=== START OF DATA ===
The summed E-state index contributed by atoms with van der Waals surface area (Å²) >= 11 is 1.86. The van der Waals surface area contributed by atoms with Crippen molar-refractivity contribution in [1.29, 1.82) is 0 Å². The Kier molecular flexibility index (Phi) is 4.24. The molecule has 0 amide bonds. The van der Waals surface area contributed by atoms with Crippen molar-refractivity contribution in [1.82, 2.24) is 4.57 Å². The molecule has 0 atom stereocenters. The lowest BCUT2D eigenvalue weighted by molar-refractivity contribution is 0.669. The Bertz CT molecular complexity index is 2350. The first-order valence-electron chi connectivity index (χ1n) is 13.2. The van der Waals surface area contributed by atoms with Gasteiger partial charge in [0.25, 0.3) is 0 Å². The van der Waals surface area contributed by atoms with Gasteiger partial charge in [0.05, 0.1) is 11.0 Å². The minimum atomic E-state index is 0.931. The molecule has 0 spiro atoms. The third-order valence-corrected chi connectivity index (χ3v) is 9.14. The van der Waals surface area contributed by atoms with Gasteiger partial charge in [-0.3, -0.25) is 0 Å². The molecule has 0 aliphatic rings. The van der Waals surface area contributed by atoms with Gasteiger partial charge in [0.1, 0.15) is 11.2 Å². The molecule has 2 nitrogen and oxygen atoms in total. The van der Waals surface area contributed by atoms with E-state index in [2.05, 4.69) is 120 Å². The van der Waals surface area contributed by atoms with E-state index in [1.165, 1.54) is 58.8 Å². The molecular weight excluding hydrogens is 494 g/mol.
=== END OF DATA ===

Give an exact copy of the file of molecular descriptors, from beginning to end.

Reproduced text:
The summed E-state index contributed by atoms with van der Waals surface area (Å²) >= 11 is 1.86. The van der Waals surface area contributed by atoms with Crippen molar-refractivity contribution in [1.29, 1.82) is 0 Å². The Kier molecular flexibility index (Phi) is 4.24. The molecule has 0 amide bonds. The van der Waals surface area contributed by atoms with Crippen molar-refractivity contribution in [1.82, 2.24) is 4.57 Å². The molecule has 0 atom stereocenters. The lowest BCUT2D eigenvalue weighted by molar-refractivity contribution is 0.669. The Bertz CT molecular complexity index is 2350. The first-order valence-electron chi connectivity index (χ1n) is 13.2. The van der Waals surface area contributed by atoms with Gasteiger partial charge in [0.25, 0.3) is 0 Å². The van der Waals surface area contributed by atoms with Gasteiger partial charge in [0.05, 0.1) is 11.0 Å². The minimum atomic E-state index is 0.931. The molecule has 0 spiro atoms. The third-order valence-corrected chi connectivity index (χ3v) is 9.14. The van der Waals surface area contributed by atoms with Gasteiger partial charge in [-0.3, -0.25) is 0 Å². The molecule has 0 aliphatic rings. The van der Waals surface area contributed by atoms with Gasteiger partial charge in [0.1, 0.15) is 11.2 Å². The molecule has 2 nitrogen and oxygen atoms in total. The van der Waals surface area contributed by atoms with E-state index in [2.05, 4.69) is 120 Å². The van der Waals surface area contributed by atoms with E-state index in [1.165, 1.54) is 58.8 Å². The molecular weight excluding hydrogens is 494 g/mol.